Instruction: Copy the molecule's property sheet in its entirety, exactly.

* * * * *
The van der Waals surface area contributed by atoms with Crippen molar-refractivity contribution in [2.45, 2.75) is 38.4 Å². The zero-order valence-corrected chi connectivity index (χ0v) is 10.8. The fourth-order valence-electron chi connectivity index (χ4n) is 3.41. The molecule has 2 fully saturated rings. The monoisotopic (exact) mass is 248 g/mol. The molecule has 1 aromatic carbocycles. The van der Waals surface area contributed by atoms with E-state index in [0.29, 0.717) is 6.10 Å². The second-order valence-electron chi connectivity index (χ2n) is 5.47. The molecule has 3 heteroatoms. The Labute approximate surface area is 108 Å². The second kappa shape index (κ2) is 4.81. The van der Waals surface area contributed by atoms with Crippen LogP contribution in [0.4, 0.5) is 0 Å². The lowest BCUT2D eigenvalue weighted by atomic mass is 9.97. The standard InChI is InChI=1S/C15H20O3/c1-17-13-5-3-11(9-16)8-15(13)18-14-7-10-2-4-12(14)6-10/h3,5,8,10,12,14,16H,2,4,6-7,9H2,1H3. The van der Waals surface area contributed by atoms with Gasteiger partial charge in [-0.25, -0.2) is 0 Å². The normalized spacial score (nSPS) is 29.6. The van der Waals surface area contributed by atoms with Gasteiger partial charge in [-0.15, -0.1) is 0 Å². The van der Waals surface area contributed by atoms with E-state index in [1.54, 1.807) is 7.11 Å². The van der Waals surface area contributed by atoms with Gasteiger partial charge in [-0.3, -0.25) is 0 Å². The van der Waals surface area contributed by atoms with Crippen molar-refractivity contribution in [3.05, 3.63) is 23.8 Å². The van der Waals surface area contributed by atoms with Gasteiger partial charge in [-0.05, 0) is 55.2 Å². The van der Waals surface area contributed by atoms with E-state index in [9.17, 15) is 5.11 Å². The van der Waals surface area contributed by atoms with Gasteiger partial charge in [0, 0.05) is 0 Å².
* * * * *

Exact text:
The van der Waals surface area contributed by atoms with Crippen molar-refractivity contribution in [2.45, 2.75) is 38.4 Å². The zero-order valence-corrected chi connectivity index (χ0v) is 10.8. The fourth-order valence-electron chi connectivity index (χ4n) is 3.41. The molecule has 2 fully saturated rings. The monoisotopic (exact) mass is 248 g/mol. The molecule has 1 aromatic carbocycles. The van der Waals surface area contributed by atoms with E-state index in [0.29, 0.717) is 6.10 Å². The second-order valence-electron chi connectivity index (χ2n) is 5.47. The molecule has 3 heteroatoms. The Labute approximate surface area is 108 Å². The second kappa shape index (κ2) is 4.81. The van der Waals surface area contributed by atoms with Crippen LogP contribution in [0.4, 0.5) is 0 Å². The lowest BCUT2D eigenvalue weighted by atomic mass is 9.97. The standard InChI is InChI=1S/C15H20O3/c1-17-13-5-3-11(9-16)8-15(13)18-14-7-10-2-4-12(14)6-10/h3,5,8,10,12,14,16H,2,4,6-7,9H2,1H3. The van der Waals surface area contributed by atoms with Gasteiger partial charge in [-0.25, -0.2) is 0 Å². The normalized spacial score (nSPS) is 29.6. The van der Waals surface area contributed by atoms with Gasteiger partial charge in [-0.15, -0.1) is 0 Å². The van der Waals surface area contributed by atoms with E-state index in [1.54, 1.807) is 7.11 Å². The van der Waals surface area contributed by atoms with Gasteiger partial charge in [-0.3, -0.25) is 0 Å². The van der Waals surface area contributed by atoms with Crippen molar-refractivity contribution in [3.05, 3.63) is 23.8 Å². The van der Waals surface area contributed by atoms with Gasteiger partial charge in [-0.05, 0) is 55.2 Å². The van der Waals surface area contributed by atoms with E-state index in [9.17, 15) is 5.11 Å². The van der Waals surface area contributed by atoms with Gasteiger partial charge in [0, 0.05) is 0 Å².